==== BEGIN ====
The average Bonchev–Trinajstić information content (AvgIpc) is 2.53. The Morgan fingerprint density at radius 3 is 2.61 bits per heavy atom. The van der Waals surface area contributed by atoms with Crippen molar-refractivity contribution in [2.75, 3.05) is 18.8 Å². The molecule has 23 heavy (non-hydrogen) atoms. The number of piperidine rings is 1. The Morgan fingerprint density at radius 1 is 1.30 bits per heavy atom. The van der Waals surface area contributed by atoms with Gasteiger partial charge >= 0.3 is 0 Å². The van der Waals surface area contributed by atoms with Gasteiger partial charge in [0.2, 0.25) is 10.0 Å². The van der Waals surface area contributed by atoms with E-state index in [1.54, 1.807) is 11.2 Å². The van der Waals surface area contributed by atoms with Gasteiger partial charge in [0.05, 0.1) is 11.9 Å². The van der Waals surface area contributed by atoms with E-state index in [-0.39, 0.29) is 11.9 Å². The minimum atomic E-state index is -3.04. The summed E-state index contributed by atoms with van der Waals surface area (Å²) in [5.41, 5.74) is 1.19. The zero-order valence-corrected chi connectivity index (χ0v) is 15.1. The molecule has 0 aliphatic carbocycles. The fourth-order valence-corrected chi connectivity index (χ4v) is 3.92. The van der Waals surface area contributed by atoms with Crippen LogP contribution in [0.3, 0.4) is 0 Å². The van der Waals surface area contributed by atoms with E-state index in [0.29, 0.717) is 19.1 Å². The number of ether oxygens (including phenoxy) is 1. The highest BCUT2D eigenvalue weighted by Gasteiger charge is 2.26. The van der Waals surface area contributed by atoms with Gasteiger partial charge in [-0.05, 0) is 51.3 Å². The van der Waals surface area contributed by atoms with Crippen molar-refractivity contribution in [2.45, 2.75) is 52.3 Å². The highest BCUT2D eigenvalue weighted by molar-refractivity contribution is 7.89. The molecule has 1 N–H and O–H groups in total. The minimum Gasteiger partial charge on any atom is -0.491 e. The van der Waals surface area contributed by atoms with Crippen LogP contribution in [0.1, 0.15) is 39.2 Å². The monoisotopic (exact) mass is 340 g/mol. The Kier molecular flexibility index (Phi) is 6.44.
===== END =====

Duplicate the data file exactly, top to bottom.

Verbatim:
The average Bonchev–Trinajstić information content (AvgIpc) is 2.53. The Morgan fingerprint density at radius 3 is 2.61 bits per heavy atom. The van der Waals surface area contributed by atoms with Crippen molar-refractivity contribution in [2.75, 3.05) is 18.8 Å². The molecule has 23 heavy (non-hydrogen) atoms. The number of piperidine rings is 1. The Morgan fingerprint density at radius 1 is 1.30 bits per heavy atom. The van der Waals surface area contributed by atoms with Gasteiger partial charge >= 0.3 is 0 Å². The van der Waals surface area contributed by atoms with Gasteiger partial charge in [0.2, 0.25) is 10.0 Å². The van der Waals surface area contributed by atoms with E-state index in [1.54, 1.807) is 11.2 Å². The van der Waals surface area contributed by atoms with Gasteiger partial charge in [0.05, 0.1) is 11.9 Å². The van der Waals surface area contributed by atoms with E-state index in [-0.39, 0.29) is 11.9 Å². The minimum atomic E-state index is -3.04. The summed E-state index contributed by atoms with van der Waals surface area (Å²) in [5.41, 5.74) is 1.19. The zero-order valence-corrected chi connectivity index (χ0v) is 15.1. The molecule has 0 aliphatic carbocycles. The fourth-order valence-corrected chi connectivity index (χ4v) is 3.92. The van der Waals surface area contributed by atoms with Crippen LogP contribution in [0.3, 0.4) is 0 Å². The van der Waals surface area contributed by atoms with E-state index in [0.29, 0.717) is 19.1 Å². The number of ether oxygens (including phenoxy) is 1. The highest BCUT2D eigenvalue weighted by Gasteiger charge is 2.26. The van der Waals surface area contributed by atoms with Gasteiger partial charge in [-0.05, 0) is 51.3 Å². The van der Waals surface area contributed by atoms with Crippen molar-refractivity contribution in [2.45, 2.75) is 52.3 Å². The highest BCUT2D eigenvalue weighted by molar-refractivity contribution is 7.89. The molecule has 1 N–H and O–H groups in total. The minimum Gasteiger partial charge on any atom is -0.491 e. The van der Waals surface area contributed by atoms with Crippen LogP contribution in [0.1, 0.15) is 39.2 Å². The monoisotopic (exact) mass is 340 g/mol. The Kier molecular flexibility index (Phi) is 6.44.